Gamble moved to her 80 acres on Duxbury Road in Pine County, which has no zoning ordinance regulating ownership of wild animals.
Gamble was on the road nine months a year as the center’s 40 cats made television appearances including NBC’s "Today" show, according to a 2002 story in the weekly Pine County Courier. Gamble also had a hand in the 2000 movie "Vertical Limit," providing two snow leopards for a brief sequence.
The center did not let the public onto its grounds, and colleagues said Gamble was a careful operator. It was not her practice to walk into the cages alone, Greenly said.
But Mike Janis, the former director of the Duluth Zoo who once visited the center, said that while impressed with how Gamble and Wagner ran it overall, he was concerned that they occasionally would enter the cages with the tigers.
"A single person never, ever works alone with a big carnivore. All you have to do is slip, or not make sure a gate is closed, and something can happen," Janis said.
Friends said Gamble and Wagner split and Wagner moved to Oregon a few years ago with many of CEC’s best show animals. Gamble stayed in Minnesota with the remaining animals.
Wagner, who now runs Great Cats World Park in southern Oregon, declined to commentFriday.
"We’re all really devastated here," said the woman who answered the phone at the park.
Gamble, deeply in debt, filed a bankruptcy petition in 2004. Among her possessions were two tigers and a caracal, similar to a lynx, worth $500 in all. She took a job at the Grand Casino in Hinckley and also worked in a local restaurant for a time.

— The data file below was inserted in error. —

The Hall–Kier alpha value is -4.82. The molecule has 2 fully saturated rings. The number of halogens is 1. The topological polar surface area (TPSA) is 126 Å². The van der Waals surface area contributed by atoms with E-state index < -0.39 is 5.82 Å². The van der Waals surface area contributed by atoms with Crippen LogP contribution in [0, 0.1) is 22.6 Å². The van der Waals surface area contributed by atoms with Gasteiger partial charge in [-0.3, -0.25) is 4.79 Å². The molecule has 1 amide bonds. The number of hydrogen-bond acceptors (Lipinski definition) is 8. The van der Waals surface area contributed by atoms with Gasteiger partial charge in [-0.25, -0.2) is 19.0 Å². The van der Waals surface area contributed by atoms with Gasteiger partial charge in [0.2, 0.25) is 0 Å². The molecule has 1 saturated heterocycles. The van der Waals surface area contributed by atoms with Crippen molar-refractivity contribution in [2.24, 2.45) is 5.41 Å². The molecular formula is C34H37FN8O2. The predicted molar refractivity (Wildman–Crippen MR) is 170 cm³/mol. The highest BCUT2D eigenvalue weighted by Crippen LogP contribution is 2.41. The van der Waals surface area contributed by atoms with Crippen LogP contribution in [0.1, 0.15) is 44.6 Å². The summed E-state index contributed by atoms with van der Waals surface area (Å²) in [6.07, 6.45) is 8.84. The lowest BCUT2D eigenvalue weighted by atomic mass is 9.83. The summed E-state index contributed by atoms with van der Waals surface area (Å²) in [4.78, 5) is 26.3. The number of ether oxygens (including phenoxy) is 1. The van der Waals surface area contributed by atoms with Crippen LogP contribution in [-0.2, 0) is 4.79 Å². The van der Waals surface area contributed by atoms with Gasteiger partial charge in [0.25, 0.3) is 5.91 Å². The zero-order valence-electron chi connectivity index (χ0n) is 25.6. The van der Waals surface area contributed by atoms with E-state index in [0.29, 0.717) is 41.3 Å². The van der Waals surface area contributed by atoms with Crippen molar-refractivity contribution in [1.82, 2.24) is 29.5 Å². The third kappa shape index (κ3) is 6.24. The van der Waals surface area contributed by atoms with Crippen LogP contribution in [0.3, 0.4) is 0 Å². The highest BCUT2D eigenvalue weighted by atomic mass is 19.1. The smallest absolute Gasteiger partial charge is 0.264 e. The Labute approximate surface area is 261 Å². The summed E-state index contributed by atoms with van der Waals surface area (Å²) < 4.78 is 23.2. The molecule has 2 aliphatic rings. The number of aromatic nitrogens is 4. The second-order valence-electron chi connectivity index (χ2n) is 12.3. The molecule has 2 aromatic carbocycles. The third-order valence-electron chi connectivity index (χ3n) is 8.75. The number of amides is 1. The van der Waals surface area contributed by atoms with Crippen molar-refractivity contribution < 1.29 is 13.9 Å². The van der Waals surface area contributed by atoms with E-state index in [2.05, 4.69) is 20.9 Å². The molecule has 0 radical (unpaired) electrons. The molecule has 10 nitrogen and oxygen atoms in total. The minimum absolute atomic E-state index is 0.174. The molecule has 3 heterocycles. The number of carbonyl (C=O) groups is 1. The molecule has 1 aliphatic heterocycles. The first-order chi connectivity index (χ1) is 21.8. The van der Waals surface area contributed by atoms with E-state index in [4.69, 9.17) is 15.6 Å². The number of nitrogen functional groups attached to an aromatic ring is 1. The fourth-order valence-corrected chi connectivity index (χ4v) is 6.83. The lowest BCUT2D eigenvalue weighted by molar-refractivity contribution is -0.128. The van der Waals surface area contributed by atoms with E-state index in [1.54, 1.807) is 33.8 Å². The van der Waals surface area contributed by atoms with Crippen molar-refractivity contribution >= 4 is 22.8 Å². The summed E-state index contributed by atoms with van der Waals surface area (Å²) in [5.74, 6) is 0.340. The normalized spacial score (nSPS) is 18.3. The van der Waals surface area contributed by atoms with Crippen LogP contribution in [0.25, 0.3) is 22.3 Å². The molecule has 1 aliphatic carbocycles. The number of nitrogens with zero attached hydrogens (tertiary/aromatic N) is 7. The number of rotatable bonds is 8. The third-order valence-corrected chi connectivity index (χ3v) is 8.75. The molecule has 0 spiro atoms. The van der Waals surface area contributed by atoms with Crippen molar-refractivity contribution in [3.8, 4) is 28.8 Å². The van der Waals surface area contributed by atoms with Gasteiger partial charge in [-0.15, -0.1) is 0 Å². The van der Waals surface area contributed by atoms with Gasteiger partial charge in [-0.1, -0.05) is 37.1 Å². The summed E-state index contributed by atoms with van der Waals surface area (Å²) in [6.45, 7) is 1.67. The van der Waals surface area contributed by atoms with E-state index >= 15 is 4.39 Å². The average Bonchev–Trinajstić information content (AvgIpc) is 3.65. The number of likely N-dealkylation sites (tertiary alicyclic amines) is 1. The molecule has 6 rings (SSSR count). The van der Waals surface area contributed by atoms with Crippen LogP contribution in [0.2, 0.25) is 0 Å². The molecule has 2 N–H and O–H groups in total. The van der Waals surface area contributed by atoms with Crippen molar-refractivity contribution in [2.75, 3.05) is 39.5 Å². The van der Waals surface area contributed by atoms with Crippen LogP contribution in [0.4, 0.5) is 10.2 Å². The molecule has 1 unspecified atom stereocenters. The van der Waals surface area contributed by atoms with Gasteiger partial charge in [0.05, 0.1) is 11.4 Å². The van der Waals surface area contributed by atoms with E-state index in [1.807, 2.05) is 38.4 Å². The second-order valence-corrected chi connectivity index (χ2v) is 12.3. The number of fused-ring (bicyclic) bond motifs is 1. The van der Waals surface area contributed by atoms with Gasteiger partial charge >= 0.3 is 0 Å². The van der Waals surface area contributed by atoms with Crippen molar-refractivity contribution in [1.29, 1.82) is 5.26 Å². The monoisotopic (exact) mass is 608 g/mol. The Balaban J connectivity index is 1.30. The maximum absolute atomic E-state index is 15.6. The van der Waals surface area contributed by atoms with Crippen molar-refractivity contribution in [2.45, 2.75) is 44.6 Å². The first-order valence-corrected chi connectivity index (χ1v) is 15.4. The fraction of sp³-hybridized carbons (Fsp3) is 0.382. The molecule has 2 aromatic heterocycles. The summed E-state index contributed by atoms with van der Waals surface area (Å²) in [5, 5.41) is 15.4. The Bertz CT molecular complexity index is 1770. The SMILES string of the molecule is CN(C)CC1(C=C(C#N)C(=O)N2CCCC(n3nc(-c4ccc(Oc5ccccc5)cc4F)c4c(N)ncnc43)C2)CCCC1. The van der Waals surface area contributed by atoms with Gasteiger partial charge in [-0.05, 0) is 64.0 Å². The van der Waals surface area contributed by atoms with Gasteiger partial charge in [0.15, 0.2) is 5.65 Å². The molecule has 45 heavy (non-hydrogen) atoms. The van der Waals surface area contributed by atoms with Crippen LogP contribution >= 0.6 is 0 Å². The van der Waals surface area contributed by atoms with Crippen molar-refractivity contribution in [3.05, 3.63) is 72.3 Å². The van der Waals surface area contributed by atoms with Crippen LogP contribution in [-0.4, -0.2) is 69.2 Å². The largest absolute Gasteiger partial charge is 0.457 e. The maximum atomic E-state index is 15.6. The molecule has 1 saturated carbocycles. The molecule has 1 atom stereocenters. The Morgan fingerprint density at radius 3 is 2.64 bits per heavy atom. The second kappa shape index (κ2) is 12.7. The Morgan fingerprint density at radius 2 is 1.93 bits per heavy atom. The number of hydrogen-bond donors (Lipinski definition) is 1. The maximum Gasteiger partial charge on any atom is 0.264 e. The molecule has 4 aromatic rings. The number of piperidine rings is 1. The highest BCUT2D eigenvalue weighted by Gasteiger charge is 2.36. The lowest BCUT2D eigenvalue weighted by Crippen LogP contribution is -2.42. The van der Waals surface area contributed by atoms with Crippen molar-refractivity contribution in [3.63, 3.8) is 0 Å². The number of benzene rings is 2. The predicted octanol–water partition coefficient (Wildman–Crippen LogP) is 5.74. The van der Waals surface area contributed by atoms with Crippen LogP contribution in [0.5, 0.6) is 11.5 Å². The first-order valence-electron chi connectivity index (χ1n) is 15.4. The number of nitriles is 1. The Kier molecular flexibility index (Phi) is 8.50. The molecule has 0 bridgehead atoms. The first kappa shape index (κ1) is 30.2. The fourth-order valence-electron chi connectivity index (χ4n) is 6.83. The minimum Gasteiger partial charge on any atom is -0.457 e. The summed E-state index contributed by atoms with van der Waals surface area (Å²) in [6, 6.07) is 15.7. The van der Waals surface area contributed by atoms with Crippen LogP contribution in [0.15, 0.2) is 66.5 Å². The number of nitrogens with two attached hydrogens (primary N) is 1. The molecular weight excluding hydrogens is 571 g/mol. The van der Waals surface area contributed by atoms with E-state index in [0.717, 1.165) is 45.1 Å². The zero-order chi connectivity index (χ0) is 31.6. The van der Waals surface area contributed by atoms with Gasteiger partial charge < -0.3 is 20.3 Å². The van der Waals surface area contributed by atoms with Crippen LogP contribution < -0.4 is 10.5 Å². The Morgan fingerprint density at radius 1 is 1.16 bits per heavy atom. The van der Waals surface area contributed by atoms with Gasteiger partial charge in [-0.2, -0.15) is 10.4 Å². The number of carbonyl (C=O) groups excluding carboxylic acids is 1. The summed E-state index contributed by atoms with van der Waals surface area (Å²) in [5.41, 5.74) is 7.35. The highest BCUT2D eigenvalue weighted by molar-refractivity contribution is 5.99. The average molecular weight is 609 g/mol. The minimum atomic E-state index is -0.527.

Gamble’s death is the first in the state from a tiger attack, the sheriff and others said, but it is not the first mauling. There was a spate of attacks last year, including a 10-year-old boy critically injured by a lion and tiger.
A new law that took effect Jan. 1, 2005, banned private ownership of wild animals in Minnesota but allowed owners to keep animals they had before that date. Owners were required to register their animals with local authorities unless they met one of the law’s exceptions, for instance wildlife sanctuaries.
Mansavage, the Pine County sheriff, said Gamble had not registered with his office.
Interest groups on both sides weighed in Friday. PETA, the animal rights group, said it had sent letters to Minnesota legislators urging that only accredited zoos and sanctuaries be allowed to own big cats and exotic animals. The group said there had been 196 dangerous incidents in 39 states involving big cats, with a sharp increase in recent years.
Exotic animal enthusiasts fired back, saying most of the deaths involved owners or handlers who had accepted the risk, rather than members of the public.
Mansavage said the difficult recovery of Gamble’s body Thursday night made a powerful impression on him.
"It was one of the worst things I’ve ever come across," he said. "I couldn’t tell you how many times (the tiger) kept running at the fences and just making that screeching roar. It’s something I’ll probably never, ever forget. I don’t know how these people get used to it and work with those animals."
Alex Friedrich contributed to this report.